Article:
Kama Sutra

  • TRANSLATOR'S NOTES
    - Preface
    - Introduction

  • PART I: INTRODUCTORY
    - Chapter I
    - Chapter II
    - Chapter III
    - Chapter IV
    - Chapter V

  • PART II: ON SEXUAL UNION
    - Chapter I
    - Chapter II
    - Chapter III
    - Chapter IV
    - Chapter V
    - Chapter VI
    - Chapter VII
    - Chapter VIII
    - Chapter IX
    - Chapter X

  • PART III: ABOUT THE ACQUISITION OF A WIFE
    - Chapter I
    - Chapter II
    - Chapter III
    - Chapter IV
    - Chapter V

  • PART IV: ABOUT A WIFE
    - Chapter I
    - Chapter II

  • PART V: ABOUT THE WIVES OF OTHER PEOPLE
    - Chapter I
    - Chapter II
    - Chapter III
    - Chapter IV
    - Chapter V
    - Chapter VI

  • PART VI: ABOUT COURTESANS
    - Introductory Remarks - Chapter I
    - Chapter II
    - Chapter III
    - Chapter IV
    - Chapter V
    - Chapter VI

  • PART VII: ON THE MEANS OF ATTRACTING OTHERS TO ONE'S SELF
    - Chapter I
    - Chapter II

  • CONCLUDING REMARKS

  • MODERN KAMA SUTRA



  • PART III
    CHAPTER I
    On marriage


    When a girl of the same caste, and a virgin, is married in accordance with the precepts of Holy Writ, the results of such a union are the acquisition of Dharma and Artha, offspring, affinity, increase of friends, and untarnished love. For this reason a man should fix his affections upon a girl who is of good family, whose parents are alive, and who is three years or more younger than himself. She should be born of a highly respectable family, possessed of wealth, well connected, and with many relations and friends. She should also be beautiful, of a good disposition, with lucky marks on her body, and with good hair, nails, teeth, ears, eyes and breasts, neither more nor less than they ought to be, and no one of them entirely wanting, and not troubled with a sickly body. The man should, of course, also possess these qualities himself. But at all events, says Ghotakamukha, a girl who has been already joined with others (i.e. no longer a maiden) should never be loved, for it would be reproachable to do such a thing.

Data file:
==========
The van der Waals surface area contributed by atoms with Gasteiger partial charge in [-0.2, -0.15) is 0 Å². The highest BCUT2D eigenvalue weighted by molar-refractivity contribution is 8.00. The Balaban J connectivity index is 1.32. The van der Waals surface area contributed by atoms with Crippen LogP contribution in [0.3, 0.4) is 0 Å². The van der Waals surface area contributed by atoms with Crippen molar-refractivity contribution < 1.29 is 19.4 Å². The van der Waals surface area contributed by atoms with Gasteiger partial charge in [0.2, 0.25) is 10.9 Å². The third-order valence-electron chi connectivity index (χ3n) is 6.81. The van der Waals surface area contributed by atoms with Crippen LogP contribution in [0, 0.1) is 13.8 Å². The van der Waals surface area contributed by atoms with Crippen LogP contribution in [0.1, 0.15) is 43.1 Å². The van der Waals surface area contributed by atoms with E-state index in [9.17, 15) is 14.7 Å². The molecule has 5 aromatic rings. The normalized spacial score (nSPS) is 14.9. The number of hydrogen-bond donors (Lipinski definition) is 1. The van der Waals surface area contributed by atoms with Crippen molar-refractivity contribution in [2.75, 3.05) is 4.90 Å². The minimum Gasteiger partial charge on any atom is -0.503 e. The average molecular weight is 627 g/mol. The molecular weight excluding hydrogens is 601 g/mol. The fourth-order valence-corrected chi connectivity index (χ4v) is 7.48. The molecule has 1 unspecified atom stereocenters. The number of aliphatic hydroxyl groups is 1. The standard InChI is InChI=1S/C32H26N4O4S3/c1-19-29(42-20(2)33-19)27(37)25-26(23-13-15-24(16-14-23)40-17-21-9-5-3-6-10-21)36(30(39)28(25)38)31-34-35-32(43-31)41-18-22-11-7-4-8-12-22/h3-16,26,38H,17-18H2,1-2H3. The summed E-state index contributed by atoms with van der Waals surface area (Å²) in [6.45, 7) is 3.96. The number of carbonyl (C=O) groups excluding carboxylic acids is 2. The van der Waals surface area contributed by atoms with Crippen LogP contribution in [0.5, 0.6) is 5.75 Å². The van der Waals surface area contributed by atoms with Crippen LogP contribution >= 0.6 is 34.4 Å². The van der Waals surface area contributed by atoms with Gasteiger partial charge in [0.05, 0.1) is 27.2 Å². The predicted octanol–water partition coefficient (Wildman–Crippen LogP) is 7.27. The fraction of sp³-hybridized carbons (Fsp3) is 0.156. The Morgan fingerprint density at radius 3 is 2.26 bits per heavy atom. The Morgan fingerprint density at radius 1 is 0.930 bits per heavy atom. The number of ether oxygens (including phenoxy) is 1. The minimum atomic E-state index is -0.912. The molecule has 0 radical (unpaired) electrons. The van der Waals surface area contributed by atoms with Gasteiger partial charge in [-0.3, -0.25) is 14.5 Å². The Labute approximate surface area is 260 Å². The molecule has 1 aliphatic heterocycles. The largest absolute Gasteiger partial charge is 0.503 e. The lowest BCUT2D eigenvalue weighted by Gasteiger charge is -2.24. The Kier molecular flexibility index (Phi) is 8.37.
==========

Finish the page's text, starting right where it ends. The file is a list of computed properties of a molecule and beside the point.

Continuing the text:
Now in order to bring about a marriage with such a girl as described above, thee parents and relations of the man should exert themselves, as also such friends on both sides as may be desired to assist in the matter. These friends should bring to the notice of the girl's parents, the faults, both present and future, of all the other men that may wish to marry her, and should at the same time extol even to exaggeration all the excellencies, ancestral, and paternal, of their friend, so as to endear him to them, and particularly to those that may be liked by the girl's mother. One of the friends should also disguise himself as an astrologer, and declare the future good fortune and wealth of his friend by showing the existence of all the lucky omens (1) and signs, (2) the good influence of planets, the auspicious entrance of the sun into a sign of the Zodiac, propitious stars and fortunate marks on his body. Others again should rouse the jealousy of the girl's mother by telling her that their friend has a chance of getting from some other quarter even a better girl than hers.



    Kama Sutra